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Crime Scene Context: Bridging the Gap Between Evidence and Reconstruction

by Jo Ellen Nott

F.D. Zigan, a veteran crime scene investigator who specializes in fingerprint analysis for the Roswell Police Department in suburban Atlanta, Georgia, writes about the disconnect between evidence collection and scene reconstruction in Forensic Magazine, November 2023.

Zigan points out that in a world of specialization, a crucial element of crime scene investigation is being overlooked—the context in which impression evidence is found. The separation between evidence collection and scene reconstruction limits the possibilities of forensic analysis, affecting everything from witness statements to suspect interviews.

The disconnect is based on three problem areas, according to Zigan. The first is the separation of disciplines within crime scene investigations. Crime scene technicians collect evidence, latent fingerprint examiners analyze prints, and reconstructionists solve the puzzle by arranging the pieces into an understandable narrative. Often, crucial context is lost in this handover.

The forensic consulting and education group Bevel, Gardner and Associates advises, “Finding a fingerprint at the scene may be important, but of greater importance is the context in which we find the fingerprint.”

Zigan explains the separation of the disciplines by saying there are crime scene investigators who are trained to document and collect evidence only. Then, there are latent fingerprint examiners who receive fingerprint cards and macro photos of fingerprints whose sole job is to analyze and compare the two. Next, there are technicians who process evidence in the labs, and finally, there are crime scene reconstructionists who try to make sense out of everything that was collected and documented separately.

When asked why there is a disconnect between the crime scene investigator and the crime scene reconstructionist, certified Crime Scene Reconstructionist Zack Kowalske explained that the two jobs “have evolved with such depth in their respective fields that a loss of translation knowledge and context has occurred. The over specialization of these professionals can cause them to not see the fundamentals of the crime scene as a whole.”

The second problem in the disconnect is limited documentation. Impression evidence is documented differently than physical evidence, neglecting details like orientation and distortion that are vital for understanding its meaning.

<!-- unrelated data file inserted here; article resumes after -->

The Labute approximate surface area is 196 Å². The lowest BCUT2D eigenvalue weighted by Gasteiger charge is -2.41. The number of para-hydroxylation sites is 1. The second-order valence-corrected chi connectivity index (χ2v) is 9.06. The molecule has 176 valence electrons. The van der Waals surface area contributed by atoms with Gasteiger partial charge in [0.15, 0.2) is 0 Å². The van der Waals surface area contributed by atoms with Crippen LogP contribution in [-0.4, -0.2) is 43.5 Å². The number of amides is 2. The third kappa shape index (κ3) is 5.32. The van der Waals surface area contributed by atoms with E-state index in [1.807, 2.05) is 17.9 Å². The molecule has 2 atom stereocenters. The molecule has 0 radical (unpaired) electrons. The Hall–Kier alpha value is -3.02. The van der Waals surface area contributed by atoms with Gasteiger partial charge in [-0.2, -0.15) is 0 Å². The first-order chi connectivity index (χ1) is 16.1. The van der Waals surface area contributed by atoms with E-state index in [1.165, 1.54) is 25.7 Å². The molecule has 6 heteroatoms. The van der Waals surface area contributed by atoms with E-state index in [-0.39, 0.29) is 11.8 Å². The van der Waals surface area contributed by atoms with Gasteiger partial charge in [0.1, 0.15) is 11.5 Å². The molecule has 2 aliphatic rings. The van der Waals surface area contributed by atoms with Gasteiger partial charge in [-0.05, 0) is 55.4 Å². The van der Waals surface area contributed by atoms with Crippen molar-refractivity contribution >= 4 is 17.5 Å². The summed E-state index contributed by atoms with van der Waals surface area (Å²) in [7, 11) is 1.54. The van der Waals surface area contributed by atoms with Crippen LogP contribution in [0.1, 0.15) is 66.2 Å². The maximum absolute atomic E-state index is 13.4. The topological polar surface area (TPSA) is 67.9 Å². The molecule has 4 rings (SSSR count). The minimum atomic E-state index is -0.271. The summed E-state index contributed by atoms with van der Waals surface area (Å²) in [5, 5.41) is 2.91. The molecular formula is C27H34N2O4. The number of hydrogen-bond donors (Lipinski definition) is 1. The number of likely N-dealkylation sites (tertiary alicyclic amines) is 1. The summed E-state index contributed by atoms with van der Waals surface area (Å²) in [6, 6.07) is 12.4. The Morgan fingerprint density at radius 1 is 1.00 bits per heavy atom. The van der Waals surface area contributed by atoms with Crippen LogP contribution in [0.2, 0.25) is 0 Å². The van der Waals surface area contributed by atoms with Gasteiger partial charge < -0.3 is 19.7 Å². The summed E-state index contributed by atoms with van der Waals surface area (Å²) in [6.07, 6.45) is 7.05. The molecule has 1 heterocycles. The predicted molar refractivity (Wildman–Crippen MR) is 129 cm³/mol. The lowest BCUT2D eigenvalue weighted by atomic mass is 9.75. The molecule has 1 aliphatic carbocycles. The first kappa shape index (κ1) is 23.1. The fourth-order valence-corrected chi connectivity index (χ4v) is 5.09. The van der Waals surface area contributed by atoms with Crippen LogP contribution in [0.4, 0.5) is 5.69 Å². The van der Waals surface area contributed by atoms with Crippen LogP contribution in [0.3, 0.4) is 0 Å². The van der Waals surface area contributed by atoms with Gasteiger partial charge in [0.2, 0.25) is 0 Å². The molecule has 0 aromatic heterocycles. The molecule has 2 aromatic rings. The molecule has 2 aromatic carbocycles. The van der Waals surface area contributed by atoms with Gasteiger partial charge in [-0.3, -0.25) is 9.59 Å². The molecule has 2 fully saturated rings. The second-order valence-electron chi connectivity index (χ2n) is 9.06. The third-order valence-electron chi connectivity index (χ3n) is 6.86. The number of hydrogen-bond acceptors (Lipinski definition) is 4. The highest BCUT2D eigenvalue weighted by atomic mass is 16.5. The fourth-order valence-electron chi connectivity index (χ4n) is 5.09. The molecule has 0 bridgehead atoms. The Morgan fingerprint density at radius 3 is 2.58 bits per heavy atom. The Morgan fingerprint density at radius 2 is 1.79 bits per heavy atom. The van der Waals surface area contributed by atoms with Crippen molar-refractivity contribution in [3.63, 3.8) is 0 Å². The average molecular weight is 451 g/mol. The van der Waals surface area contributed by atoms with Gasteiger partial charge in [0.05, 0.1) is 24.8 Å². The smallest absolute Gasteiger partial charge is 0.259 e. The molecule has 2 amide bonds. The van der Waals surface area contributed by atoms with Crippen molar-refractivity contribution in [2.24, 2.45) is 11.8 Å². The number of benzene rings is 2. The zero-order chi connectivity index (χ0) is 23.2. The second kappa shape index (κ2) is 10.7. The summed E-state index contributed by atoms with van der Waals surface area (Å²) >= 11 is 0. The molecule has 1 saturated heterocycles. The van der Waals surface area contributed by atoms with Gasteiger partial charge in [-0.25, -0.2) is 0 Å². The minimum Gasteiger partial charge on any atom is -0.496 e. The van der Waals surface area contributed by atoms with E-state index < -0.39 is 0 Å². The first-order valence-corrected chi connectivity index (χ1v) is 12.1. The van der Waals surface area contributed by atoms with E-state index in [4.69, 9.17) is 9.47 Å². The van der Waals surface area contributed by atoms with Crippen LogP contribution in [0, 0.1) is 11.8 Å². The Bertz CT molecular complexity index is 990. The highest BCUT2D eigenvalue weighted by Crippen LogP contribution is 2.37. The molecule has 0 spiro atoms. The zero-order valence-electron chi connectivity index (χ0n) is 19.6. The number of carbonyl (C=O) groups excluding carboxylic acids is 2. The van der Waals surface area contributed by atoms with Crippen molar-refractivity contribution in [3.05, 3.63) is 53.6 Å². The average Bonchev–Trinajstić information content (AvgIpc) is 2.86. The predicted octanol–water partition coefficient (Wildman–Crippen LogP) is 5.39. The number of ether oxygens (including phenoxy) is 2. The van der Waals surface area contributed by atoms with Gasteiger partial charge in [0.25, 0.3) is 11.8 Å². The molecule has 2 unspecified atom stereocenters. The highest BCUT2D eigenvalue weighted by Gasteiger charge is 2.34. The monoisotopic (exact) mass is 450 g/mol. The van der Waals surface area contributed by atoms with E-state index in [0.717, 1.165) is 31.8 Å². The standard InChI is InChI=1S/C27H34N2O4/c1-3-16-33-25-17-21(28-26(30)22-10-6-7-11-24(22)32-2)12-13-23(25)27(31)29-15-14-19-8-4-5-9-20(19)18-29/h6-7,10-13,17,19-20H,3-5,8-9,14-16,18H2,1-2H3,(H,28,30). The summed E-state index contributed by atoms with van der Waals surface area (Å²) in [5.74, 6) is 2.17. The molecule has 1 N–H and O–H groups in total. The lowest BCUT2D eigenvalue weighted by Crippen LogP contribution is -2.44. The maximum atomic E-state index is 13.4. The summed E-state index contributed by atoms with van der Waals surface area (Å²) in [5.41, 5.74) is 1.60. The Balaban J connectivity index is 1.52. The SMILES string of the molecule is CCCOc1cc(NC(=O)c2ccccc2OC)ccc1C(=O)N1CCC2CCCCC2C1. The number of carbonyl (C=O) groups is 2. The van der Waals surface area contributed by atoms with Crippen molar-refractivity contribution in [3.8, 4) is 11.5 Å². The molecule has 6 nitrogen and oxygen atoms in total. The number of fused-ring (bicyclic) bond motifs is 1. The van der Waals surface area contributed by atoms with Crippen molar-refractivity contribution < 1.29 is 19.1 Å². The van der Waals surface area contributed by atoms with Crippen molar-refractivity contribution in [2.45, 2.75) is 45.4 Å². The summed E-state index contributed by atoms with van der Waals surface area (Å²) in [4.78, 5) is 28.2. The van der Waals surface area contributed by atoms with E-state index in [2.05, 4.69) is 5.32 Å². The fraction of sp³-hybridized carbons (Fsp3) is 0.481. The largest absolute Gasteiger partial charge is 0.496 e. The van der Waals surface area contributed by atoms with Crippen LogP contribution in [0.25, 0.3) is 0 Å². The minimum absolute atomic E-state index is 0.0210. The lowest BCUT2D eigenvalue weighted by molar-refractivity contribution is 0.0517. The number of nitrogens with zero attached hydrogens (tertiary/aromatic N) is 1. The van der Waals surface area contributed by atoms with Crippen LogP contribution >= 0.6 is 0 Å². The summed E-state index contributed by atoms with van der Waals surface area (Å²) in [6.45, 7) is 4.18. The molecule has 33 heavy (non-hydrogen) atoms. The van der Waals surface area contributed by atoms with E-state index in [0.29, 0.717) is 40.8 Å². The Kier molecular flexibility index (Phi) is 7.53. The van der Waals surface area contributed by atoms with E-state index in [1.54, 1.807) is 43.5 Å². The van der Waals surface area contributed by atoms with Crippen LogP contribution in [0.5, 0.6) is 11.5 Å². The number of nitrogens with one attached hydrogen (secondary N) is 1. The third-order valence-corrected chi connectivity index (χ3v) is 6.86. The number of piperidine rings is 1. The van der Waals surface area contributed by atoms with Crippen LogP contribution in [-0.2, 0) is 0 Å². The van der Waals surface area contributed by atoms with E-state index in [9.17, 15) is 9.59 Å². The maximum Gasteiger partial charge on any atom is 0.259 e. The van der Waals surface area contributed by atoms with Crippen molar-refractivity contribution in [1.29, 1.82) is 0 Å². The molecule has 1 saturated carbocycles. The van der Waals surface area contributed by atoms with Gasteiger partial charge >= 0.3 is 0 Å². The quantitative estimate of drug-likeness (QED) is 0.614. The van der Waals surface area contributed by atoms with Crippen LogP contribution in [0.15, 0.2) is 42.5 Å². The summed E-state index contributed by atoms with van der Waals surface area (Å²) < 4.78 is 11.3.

In an example given by Zigan and supported by photographs in the article, he notes “a subject was accused of looking into car vehicle windows and attempting to pull on car door handles to see if they were unlocked. Instead of the crime scene investigator simply notating that a friction ridge pattern was located on the car window and classifying it as the hypothenar area, the description could be more involved and state that the impression was cupped which is consistent with a person trying to shield the glare on the window so they could see in the vehicle better.”

“There is also no real discernable lateral distortion (directional movement) which indicates that the hand was held relatively still. This is obviously not an accidental touch as some attorneys claim. An overall photograph of the friction ridge pattern would help the investigator put this into proper perspective as well. Taking only close ups of friction ridge evidence can be detrimental to the case if the investigator, attorneys, and juries can’t see its original location.” Understanding the distortion and how the impression evidence is oriented is crucial to either proving or disproving a statement given by a suspect, victim, or witness.

The third problem in the disconnect is a lack of shared knowledge. Crime scene investigators focus on collection, and reconstructionists lack a basic understanding of fingerprint patterns and distortion that affects their ability to interpret the crime scene dynamics.

The impact of the disconnect puts several obstacles in the way of solving a case. Evidence can be misinterpreted when there is not context and fingerprints and are merely seen as an identification tool. Using fingerprints for ID purposes only causes the reconstructionist to miss out on valuable insights into sequence of events and actions of the perpetrator.

Another obstacle is weakened case building. If the crime scene reconstruction is incomplete, it hinders the investigators’ ability to corroborate witness accounts, challenge suspect alibis, and build a strong case.

A final obstacle is missed opportunities on several levels. Overlooked contextual clues can lead to missed leads, inaccurate conclusions, and worst of all, potential injustice.

The author proposes several paths to bridge the disconnect between collecting impression evidence and reconstructing the crime scene: (1) increasing collaboration and cross-training between the different groups, (2) sharing knowledge and understanding each other’s roles in solving a crime, (3) standardizing the documentation of impression evidence to include detailed descriptions of orientation, distortion and environment, and (4) training investigators to recognize and document the potential meaning of distortion in fingerprint patterns.

By encouraging collaboration, improving documentation, and equipping investigators with necessary knowledge, Zigan says the full potential of forensic analysis is possible and will bring investigators closer to the truth, which is the goal in every case.  

 

Sources: Bevel, Gardner and Associates, Forensic Magazine, LinkedIn David Zigan

 

 

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